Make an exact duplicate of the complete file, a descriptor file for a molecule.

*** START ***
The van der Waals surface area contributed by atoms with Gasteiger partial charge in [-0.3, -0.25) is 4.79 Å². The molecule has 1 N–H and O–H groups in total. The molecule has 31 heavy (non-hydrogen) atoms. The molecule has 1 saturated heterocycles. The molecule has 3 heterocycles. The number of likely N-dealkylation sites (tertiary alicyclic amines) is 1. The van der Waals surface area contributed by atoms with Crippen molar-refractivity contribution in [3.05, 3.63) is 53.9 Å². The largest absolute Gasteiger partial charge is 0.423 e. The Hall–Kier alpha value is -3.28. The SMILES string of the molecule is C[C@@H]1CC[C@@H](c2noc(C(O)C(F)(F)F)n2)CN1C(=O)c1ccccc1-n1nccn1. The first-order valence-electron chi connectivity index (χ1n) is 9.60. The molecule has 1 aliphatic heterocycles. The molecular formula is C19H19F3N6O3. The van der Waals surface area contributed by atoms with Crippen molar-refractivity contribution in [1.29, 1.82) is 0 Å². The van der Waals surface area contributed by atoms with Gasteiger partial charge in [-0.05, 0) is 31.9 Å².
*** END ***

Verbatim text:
The van der Waals surface area contributed by atoms with Gasteiger partial charge in [-0.3, -0.25) is 4.79 Å². The molecule has 1 N–H and O–H groups in total. The molecule has 31 heavy (non-hydrogen) atoms. The molecule has 1 saturated heterocycles. The molecule has 3 heterocycles. The number of likely N-dealkylation sites (tertiary alicyclic amines) is 1. The van der Waals surface area contributed by atoms with Crippen molar-refractivity contribution in [3.05, 3.63) is 53.9 Å². The largest absolute Gasteiger partial charge is 0.423 e. The Hall–Kier alpha value is -3.28. The SMILES string of the molecule is C[C@@H]1CC[C@@H](c2noc(C(O)C(F)(F)F)n2)CN1C(=O)c1ccccc1-n1nccn1. The first-order valence-electron chi connectivity index (χ1n) is 9.60. The molecule has 1 aliphatic heterocycles. The molecular formula is C19H19F3N6O3. The van der Waals surface area contributed by atoms with Crippen molar-refractivity contribution in [1.29, 1.82) is 0 Å². The van der Waals surface area contributed by atoms with Gasteiger partial charge in [-0.05, 0) is 31.9 Å².